When Pepsi heard that the Coca-Cola company was changing its secret formula they said that it was a decision that Pepsi tastes better. Roger Enrico, the president and CEO of Pepsi-Cola wrote a letter to every major newspaper in the US to declare the victory, the letter read like this (Oliver 128):
‘It gives me great pleasure to offer each of you my heartiest congratulations. After eighty-seven years of going at it eyeball to eyeball, the other guy just blinked. Coca-Cola is withdrawing their product from the marketplace, and is reformulating brand Coke to be more like Pepsi… There is no question the long-term market success of Pepsi has forced this move… Maybe they finally realized what most of us have known for years, Pepsi tastes better than Coke. Well, people in trouble tend to do desperate things… and we’ll have to keep our eye on them. But for now, I say, victory is sweet, and we have earned a celebration. We’re going to declare a holiday on Friday. Enjoy!
Coca-Cola officials said, “The new formula will boost Coke’s share by 1 percent. That is worth 200 million dollars a year.” Coca-Cola management had to decide: Do nothing or “buy the world a new Coke” (Things go better with Coke 14). They decided to develop the new formula. Roberto Goizueta, the president of the Coca-Cola Company stated, “The old Coke formula, with its secret flavoring ingredient, called Merchandise 7X, will stay locked in the Trust Company of Georgia bank vault in Atlanta, never to be used again” (Demott et. al 55). This is what many Coke officials said, “This is the most significant soft drink development in the company’s history” (Demott et. al 54).
The change back to the old Coke was known as the Second Coming. Roberto Goizueta said, “Today, we have two messages to deliver to the American consumer, first, to those of you who are drinking Coca-Cola with its great new taste, our thanks… But there is a second group of consumers to whom we want to speak to today and our message to this group is simple: We have heard you” (Oliver 178). On July 10, 1985, eighty-seven days after the new Coke was introduced, the old Coke was brought back in addition to the new one. This was greatly due to dropping market share and consumer protest. The market share fell from a high of 15 percent to a low of 1.4 percent (Miller 38).
Roberto Goizueta and Donald Keough took full blame for this failed product launch. Don Keough, Coca-Cola president, said in response to the comeback, “The truth is we are not dumb and we are not that smart” (New bottle 18). Roberto Goizueta’s response when the change about, “We have heard you” (Moore 8). This was said to be a classic marketing retreat. Coca-Cola executives admitted that they had goofed by taking the old Coke off the market. One old Coke loyalist said, “The company had spoiled the taste of its ninety nine year old soft drink and betrayed a national trust” (Moore 8). Ike Herbert, a Coke marketer said, “You would have thought we had invented a cure for cancer” (Pendergrast 366). The Coca-Cola company’s eight hundred number received eighteen thousand calls of gratitude. One caller said they felt like a lost friend had returned home. The comeback of old Coke drove stock prices to the highest level in twelve years. This was said to be the only way to regain the lead on the cola wars (Classic comeback of an old champ 12).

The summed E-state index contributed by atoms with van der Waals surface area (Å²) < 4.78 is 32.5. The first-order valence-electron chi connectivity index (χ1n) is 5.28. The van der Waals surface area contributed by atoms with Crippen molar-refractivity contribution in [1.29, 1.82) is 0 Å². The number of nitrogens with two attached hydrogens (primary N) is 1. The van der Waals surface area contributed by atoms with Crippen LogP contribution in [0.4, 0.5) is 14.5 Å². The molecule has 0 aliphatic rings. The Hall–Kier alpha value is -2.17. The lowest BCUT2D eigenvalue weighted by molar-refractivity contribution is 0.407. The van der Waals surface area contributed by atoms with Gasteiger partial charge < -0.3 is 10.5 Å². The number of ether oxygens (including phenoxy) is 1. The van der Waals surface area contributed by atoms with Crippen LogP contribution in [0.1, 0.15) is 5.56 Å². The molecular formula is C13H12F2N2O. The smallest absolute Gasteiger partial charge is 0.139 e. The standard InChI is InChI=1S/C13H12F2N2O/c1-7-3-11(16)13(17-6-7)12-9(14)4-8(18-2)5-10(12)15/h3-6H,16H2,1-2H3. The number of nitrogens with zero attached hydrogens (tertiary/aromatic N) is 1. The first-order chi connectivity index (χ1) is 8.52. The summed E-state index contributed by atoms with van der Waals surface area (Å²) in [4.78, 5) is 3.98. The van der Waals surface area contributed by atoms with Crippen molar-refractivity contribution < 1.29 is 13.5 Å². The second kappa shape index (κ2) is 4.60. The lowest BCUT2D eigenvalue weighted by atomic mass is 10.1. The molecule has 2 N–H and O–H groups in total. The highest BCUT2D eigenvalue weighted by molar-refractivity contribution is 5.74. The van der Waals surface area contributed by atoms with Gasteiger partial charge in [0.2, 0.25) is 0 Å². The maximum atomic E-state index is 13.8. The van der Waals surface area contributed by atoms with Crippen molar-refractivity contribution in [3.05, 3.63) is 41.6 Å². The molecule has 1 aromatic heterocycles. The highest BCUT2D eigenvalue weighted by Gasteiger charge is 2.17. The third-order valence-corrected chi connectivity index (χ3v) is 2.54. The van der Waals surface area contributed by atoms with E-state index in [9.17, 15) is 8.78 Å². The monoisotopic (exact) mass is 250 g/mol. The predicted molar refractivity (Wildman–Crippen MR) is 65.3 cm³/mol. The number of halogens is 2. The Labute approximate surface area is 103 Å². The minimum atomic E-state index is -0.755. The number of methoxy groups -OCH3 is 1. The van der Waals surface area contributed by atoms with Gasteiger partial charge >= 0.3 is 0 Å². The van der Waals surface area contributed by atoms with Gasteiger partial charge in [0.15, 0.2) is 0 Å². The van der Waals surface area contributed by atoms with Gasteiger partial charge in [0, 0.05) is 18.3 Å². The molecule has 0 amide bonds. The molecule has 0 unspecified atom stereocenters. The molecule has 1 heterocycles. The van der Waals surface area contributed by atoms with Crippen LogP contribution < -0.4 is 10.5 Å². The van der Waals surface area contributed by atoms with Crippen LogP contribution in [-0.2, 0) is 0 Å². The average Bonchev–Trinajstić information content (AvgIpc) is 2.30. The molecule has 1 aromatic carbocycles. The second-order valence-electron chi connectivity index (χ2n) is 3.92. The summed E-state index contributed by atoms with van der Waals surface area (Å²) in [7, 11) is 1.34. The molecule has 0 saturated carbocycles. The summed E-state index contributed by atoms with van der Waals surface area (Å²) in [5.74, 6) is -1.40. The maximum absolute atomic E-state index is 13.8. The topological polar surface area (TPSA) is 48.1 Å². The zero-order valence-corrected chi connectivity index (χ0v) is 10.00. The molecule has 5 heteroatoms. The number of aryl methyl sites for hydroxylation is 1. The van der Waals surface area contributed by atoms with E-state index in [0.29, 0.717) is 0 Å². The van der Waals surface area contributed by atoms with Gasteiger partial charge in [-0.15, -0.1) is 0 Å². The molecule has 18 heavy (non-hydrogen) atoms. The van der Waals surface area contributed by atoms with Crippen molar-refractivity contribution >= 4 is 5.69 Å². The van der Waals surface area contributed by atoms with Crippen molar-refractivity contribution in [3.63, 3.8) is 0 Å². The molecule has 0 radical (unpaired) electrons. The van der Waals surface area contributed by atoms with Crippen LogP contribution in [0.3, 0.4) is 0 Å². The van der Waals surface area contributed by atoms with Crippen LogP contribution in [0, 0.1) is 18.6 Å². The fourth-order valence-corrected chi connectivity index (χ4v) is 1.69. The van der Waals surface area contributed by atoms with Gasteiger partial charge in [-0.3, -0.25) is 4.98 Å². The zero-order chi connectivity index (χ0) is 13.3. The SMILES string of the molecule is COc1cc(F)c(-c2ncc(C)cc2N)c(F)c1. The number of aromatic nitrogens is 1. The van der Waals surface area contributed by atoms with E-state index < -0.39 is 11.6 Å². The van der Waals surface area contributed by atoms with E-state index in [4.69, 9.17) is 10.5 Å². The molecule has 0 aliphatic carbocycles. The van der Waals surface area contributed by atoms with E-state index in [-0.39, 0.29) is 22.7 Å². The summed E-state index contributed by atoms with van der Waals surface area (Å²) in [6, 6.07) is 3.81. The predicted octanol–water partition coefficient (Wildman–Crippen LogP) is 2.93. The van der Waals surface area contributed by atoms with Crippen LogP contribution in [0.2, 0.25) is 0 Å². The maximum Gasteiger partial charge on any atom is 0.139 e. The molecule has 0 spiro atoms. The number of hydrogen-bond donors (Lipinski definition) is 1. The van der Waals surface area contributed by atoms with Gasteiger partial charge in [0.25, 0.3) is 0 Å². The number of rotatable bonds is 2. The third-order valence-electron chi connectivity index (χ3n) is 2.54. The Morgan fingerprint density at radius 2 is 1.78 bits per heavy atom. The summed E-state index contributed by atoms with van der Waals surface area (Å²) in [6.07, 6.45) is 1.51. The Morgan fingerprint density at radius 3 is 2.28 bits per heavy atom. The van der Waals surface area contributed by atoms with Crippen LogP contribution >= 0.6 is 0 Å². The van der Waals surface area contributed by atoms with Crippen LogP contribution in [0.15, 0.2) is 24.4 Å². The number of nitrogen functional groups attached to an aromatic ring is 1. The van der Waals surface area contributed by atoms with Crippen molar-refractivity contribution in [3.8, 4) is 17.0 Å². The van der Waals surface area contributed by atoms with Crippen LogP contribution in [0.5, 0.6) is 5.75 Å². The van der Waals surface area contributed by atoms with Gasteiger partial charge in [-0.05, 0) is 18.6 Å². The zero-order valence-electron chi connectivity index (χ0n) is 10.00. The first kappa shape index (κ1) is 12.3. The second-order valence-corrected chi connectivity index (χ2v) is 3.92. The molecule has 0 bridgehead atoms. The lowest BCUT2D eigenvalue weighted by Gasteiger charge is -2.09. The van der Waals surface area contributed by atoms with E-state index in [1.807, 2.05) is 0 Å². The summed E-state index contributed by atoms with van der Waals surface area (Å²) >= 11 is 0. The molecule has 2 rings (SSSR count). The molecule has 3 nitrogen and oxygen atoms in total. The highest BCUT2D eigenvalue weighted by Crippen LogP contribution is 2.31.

In 1979, fifteen hundred employees moved to the new corporate headquarters in Atlanta located on North Avenue. The new corporate headquarters came to be known as “The Tower.” During the time when the research for the new formula was taking place, it was known as “The Bunker” (Oliver 53). The known ingredients in present day Coca-Cola are: water, caffeine, phosphoric acid, vanilla, various oils and essences and extracts of the coca leaf and the kola nut. The one in four hundred part of cocaine was removed from Coca-Cola in 1903 (Demott 54). Five years after the infamous Coke fiasco, the Coca-Cola
company tried to bring back the reformulated Coke. The effort to phase in Coke II into the soda market was quite unsuccessful (Miller 38).
During the Woodruff era, Mr. Woodruff made a promise to the armed forces of the United States to supply Coca-Cola to every service person. He said that costs and location did not matter, he supplied 5 billion bottles to the service. In the mid-1970’s, more than half of the Coca-Cola sold was outside of the US. Coca-Cola products outsell the closest competitor by more than two to one. One in every two colas and one in every three soft drinks is a Coca-Cola product (Facts, Figures, and Features 16). The best known trademark in the world is sold in about one hundred and forty countries. This is why Coca-Cola is the largest soft drink company in the world. Coca-Cola is worth more than 58 billion dollars on the stock market (Coca-Cola, The Coca-Cola Company 232).
For more than 65 years, Coca-Cola has been a proud sponsor of the Olympics. The 1996 Summer Olympics were held in Atlanta, Georgia, the home of Coca-Cola. One great earmark that the Coca-Cola company has is helping the people of Atlanta. They accomplish this through scholarships, hot-lines, donations and contributions, etc. Another large accomplishment that the Coca-Cola has, is being the first company to make and use recycled plastic bottles. One way to see all of the achievements of the Coca-Cola company is to visit the World of Coke in Atlanta. It houses a collection of memorabilia, samples of the products, exhibits, and many other exciting items (Facts, Figures, and Features Multiple pages).
All of what has been said is the basis of what Coca-Cola was built on. Without societies help, Coca-Cola could not have become over a 50 billion dollar business. Keep on consuming the world’s favorite soft drink, Coca-Cola